ELMER’S

By Staff
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We had the pleasure of attending the Banquet of the Eastern
Shore Group. We were with the Elmer Scheaffers and to tell the
truth I don’t know where it was. Somewhere near Denton,
Maryland, and in the very midst of Southern Hospitality. About 104
attended and critical as I am I could not find anything wrong with
it. We were invited for Sunday Dinner by the Jimmy Layton family
and we had an outdoor meal with engines all around us. There never
was a King who had it so nice.

We missed the Williams Grove Banquet because of my niece getting
married. When we miss a dinner you may know something very pressing
has interferred. When you get to my age there are so many things
that upset your plans. I am warning you.

In your business letters to us please see to it that somewhere
in the letter there is some mention of the magazine you are
interested in. We get a few letters in which we don’t know
whether you are talking about Steam or Gas. Sometimes it is
important.

There is an interesting story I found in the May, 1969 issue of
the Down East Magazine concerning the Kennebec Central Railroad.
The Road was five miles long, two foot gauge line, running from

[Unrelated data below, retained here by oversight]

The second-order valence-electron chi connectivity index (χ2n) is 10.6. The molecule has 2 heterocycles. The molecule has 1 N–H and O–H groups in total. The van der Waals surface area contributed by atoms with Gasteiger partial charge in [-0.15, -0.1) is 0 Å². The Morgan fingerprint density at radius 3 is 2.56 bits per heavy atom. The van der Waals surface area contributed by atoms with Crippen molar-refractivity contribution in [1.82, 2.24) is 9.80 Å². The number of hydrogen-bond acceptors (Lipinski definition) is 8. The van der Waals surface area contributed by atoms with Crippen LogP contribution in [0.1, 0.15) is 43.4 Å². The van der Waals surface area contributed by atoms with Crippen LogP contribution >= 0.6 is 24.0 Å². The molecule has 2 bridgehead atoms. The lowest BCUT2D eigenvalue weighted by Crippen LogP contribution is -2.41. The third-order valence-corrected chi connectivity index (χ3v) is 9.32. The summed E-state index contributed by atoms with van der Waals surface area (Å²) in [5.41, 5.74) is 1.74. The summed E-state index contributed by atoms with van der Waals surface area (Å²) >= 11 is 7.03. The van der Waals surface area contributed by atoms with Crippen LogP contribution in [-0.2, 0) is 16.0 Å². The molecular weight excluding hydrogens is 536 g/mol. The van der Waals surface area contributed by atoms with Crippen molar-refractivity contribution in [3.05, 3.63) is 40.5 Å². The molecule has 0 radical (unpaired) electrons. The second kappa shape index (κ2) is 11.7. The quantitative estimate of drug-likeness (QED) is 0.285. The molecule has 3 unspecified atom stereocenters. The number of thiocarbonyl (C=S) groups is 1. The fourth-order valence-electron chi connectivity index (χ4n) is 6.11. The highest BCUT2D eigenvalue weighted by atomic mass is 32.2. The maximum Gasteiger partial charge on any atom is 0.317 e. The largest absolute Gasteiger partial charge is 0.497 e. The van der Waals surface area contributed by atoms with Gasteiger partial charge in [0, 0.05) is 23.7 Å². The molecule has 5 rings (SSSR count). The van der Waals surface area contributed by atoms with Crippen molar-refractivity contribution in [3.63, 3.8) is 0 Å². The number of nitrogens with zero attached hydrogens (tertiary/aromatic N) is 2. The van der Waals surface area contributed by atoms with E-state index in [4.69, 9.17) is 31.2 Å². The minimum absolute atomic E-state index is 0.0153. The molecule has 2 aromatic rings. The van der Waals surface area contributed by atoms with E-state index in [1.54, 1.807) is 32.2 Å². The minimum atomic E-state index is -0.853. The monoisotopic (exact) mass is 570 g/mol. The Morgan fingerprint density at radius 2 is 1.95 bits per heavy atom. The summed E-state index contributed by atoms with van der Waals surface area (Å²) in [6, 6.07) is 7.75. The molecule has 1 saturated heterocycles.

Randolph to Togas, Maine. The road operated for thirty nine years
and always in the black. At Togas was a soldiers Home, occasionally
and inmate who had run out of funds, while off on a toot, would
walk the tracks back home giving the engineer an anxious moment,
until he had whistled the jay walker off the ties.

One night the engine’s headlight picked out a figure
marching along Military fashion, head up, shoulders back, with no
sign of surrendering the right of way, the engineer applied the
brakes and gave sand, but not in time. The tiny cowcatcher caught
the man in the rear and sent him flying into the darkness. As soon
as the train slid to a stop, the crew ran back up the trakcs,
expecting the worst. But the old soldier was on his feet and
shaking his fist, ‘If I hurt your damned little train, I’ll
pay for it.’ ‘Otherwise, get it the Hell out of here.

A FULL LIFE MAN

About four years ago we were visiting a cousin in North Dakota,
and she said we should go and see Mr. Sandstrum at Lone Tree, North
Dakota by all means. The result was we did and we met one of the
most interesting men it has been my pleasure to ever get acquainted
with. He is a man with unusual ability. A man who takes time to
visit with you when you go to see him. His home is a beauty spot
because of his handiwork. He is a collector of antique articles. He
makes much in concrete. He has concrete stumps in his yard and then
landscapes around them. He made Paul Bunyan and the Blue Ox of
concrete which makes his lawn distinctive. He has an 1888 Thresher,
and many other things that are interesting. I could sit for hours
and tell you about them, and you might know a man like that would
pick a most charming and versatile wife.

If you are touring in the vicinity of Minot, North Dakota, go to
see these good people and in the meantime get his book, ‘A Full
Life’ listed somewhere in this magazine.

‘Young Men can work eight hours a day and play ten, but
after 40 you can’t and you might as well quit trying.’

Farm Collector Magazine
Farm Collector Magazine
Dedicated to the Preservation of Vintage Farm Equipment